A Tale Worth Telling

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Senior Producer Steve Hewitt was honoured to have his reflections on the International Bomber Command Centre project included in its opening ceremony’s commemorative book. We’ve reproduced his contribution here.

“For everyone at Centre Screen, it was a genuine honour to be asked to provide the audiovisual and interactive content for the International Bomber Command Centre. Having seen the designs created by Redman – with whom we have a long and successful relationship – we were sure that this would be a project to be proud of. More than that, though, these were stories that cried out to be told well – and we are, above all, storytellers.

And the first story we had to tell was one that hadn’t even occurred to some of the older members of our team: the story of how the Second World War actually came about. The introductory films at the entrance to the Operation Bomber Command gallery do just that, showing why there was a war and how Bomber Command came to play such a pivotal role.

We began with research, much already provided by the team at the Centre, but with many crucial details waiting to be found. We pored for countless hours over archive photos and films, we went back to school history lessons – and found that much of what we recalled was wrong. By the time we’d finished, we had a set of films that, we believe, tell the story clearly, truthfully and fairly.

Authenticity, it became clear, was going to be essential. After all, people who had actually fought that war would be seeing our films and interactives. Telling their story well and honestly, commemorating “those who served and those who suffered,” was a responsibility we all felt keenly, not least because some of us have personal connections to Bomber Command. For instance, we discovered that one of our designers’ grandfather had been a rear gunner in Lancasters.

Authenticity, therefore, became our watchword. When you take on the Bomber Crew Challenge – the large interactive table – the crew station on your screen is designed using actual photographs of Lancaster interiors. The mission you fly is modeled on Operation Hydra, flown against the V2 research station in Peenemunde in 1943.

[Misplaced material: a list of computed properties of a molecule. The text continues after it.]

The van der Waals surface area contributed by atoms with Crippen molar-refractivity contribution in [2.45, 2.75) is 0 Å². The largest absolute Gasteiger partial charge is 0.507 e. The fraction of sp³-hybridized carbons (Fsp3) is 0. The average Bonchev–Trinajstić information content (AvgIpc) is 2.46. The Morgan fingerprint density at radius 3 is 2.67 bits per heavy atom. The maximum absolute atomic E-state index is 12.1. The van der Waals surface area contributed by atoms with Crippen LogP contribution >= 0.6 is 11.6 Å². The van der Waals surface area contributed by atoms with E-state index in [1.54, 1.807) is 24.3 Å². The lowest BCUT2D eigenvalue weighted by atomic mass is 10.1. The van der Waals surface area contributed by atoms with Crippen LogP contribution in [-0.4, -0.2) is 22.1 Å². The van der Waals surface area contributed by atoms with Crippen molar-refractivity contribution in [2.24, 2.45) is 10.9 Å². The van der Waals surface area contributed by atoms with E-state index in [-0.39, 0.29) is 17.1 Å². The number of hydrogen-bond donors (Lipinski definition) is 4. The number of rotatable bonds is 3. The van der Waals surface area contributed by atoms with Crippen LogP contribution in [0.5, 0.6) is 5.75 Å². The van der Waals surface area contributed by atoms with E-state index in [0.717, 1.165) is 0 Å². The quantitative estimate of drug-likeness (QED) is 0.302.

Looming over it it, The Geography of War shows every bombing raid of the war in Europe, condensed into 10 minutes, projected 7m wide. Driving that animation is a precise record of aircraft numbers and raid latitude and longitude, taken from official records from every air force involved. Upstairs in the Remembering Bomber Command gallery, our set of mini-documentaries represents weeks of creative effort, crafting what we learned about the Bomber Command’s legacy into entertaining, or moving, or eye-opening stories.

But if we had to point to one piece of work, it would be the immersive show. Working side-by-side with electronics experts, a composer, sound and lighting wizards, the exhibition designers at Redman and the IBCC’s own team, we tried our best to recreate what an air raid felt like. What you see and hear will be, wherever possible, from contemporary archive: intercom chatter from bomber crewmen, newsreel and aerial reconnaissance footage, photoflash images taken by bombers, and personal archive of the aftermath. We couldn’t hope, of course, to replicate the experience of aircrew or civilians on the ground – but we do believe we’ve captured much of the emotion.

It’s been hard, detailed, and demanding work, but the result is, as we hoiped, a project of which we are proud – proud of our work, and proud to have been asked to tell such an important story.

Because it really is a tale worth the telling.”